Mobile commerce fraud is costing retailers an average of 3 percent of their total revenues, and the faster m-commerce grows, the more fraud will cost, according to a study released Thursday (Feb. 5).
The study of 250 enterprises with revenues that average $2.54 billion also found that the average annual loss due to mobile fraud was $92.3 million. In some cases, mobile fraud was as much as 25 percent of a retailer’s mobile sales, the study performed for encryption vendor RSA and fraud-prevention vendor TeleSign found.
According to the Web-based survey, 8.4 percent of respondents said they hadn’t had any fraud losses due to online or mobile commerce, and another 34 percent said they lost 5 percent or less of e-commerce revenue to fraud. But 13.6 percent said they had online fraud losses between 6 and 10 percent, 15.2 percent had fraud of between 11 and 25 percent, 14.4 percent had fraud rates between 26 and 35 percent, and 11.6 percent said their online fraud rates were between 36 and 50 percent.
While average Internet fraud losses ran between 6 and 10 percent for most companies, the story was different for medium-size companies with revenues between $500 million and $1 billion. They averaged online fraud rates of 11 to 20 percent, the study found.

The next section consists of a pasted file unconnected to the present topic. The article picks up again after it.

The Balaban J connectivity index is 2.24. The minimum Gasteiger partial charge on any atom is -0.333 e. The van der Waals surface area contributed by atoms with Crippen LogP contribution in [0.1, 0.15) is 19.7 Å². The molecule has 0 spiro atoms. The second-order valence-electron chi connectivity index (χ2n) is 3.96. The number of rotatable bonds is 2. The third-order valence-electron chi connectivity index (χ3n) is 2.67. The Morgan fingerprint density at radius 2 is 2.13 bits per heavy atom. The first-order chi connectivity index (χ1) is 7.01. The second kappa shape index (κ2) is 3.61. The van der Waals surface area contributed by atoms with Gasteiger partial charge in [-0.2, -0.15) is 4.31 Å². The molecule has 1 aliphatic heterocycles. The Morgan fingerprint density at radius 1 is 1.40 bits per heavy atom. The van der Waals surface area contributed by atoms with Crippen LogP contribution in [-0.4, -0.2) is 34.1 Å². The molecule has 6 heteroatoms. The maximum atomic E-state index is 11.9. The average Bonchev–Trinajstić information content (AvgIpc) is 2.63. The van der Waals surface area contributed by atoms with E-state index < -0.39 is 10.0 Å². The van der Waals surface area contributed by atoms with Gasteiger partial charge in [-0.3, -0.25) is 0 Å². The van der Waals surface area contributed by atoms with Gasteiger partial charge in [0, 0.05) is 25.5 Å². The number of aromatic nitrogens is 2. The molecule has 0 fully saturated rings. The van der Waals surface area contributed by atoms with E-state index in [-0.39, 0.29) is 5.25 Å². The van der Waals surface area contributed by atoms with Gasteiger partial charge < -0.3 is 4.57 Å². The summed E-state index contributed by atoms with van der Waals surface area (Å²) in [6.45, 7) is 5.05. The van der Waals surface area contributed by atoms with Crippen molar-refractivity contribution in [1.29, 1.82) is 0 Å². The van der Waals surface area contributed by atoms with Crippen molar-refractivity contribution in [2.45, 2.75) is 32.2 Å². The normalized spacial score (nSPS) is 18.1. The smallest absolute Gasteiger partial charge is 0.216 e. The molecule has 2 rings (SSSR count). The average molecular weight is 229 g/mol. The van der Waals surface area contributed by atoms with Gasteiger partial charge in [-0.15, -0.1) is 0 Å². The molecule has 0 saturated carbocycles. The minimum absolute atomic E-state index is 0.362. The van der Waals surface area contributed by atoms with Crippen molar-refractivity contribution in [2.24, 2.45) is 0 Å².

But for mobile fraud, only very small companies (less than $100 million) saw fraud rates below 10 percent. For anyone larger, the average was between 10 and 24 percent.
Despite the high loss rates and the fact that most of the businesses responding said fraud was on the rise, the majority also said that fraud on their websites and mobile apps “is quickly detected and remediated,” and that they have sufficient systems and processes in place to handle the situation. “This seems to be a clear disconnect between reality and perception,” the report’s authors — a team from J. Gold Associates — noted.
The new survey aligns painfully well with what other recent surveys have found: M-commerce has relatively high fraud costs, and as mobile expands, those costs will balloon rapidly unless retailers tighten security — and fast.
“Mobile security has a huge potential payback, likely returning 10 to 20 times or more of the investment. It must be on every organization’s high priority list for the coming one to two years to get things started now, and then continuously updated and enhanced for the foreseeable future,” the report said. “Those companies that do not make the required investment in enhanced mobile security will have sharply reduced revenue, as well as much higher costs of operations, and a dissatisfied customer base.”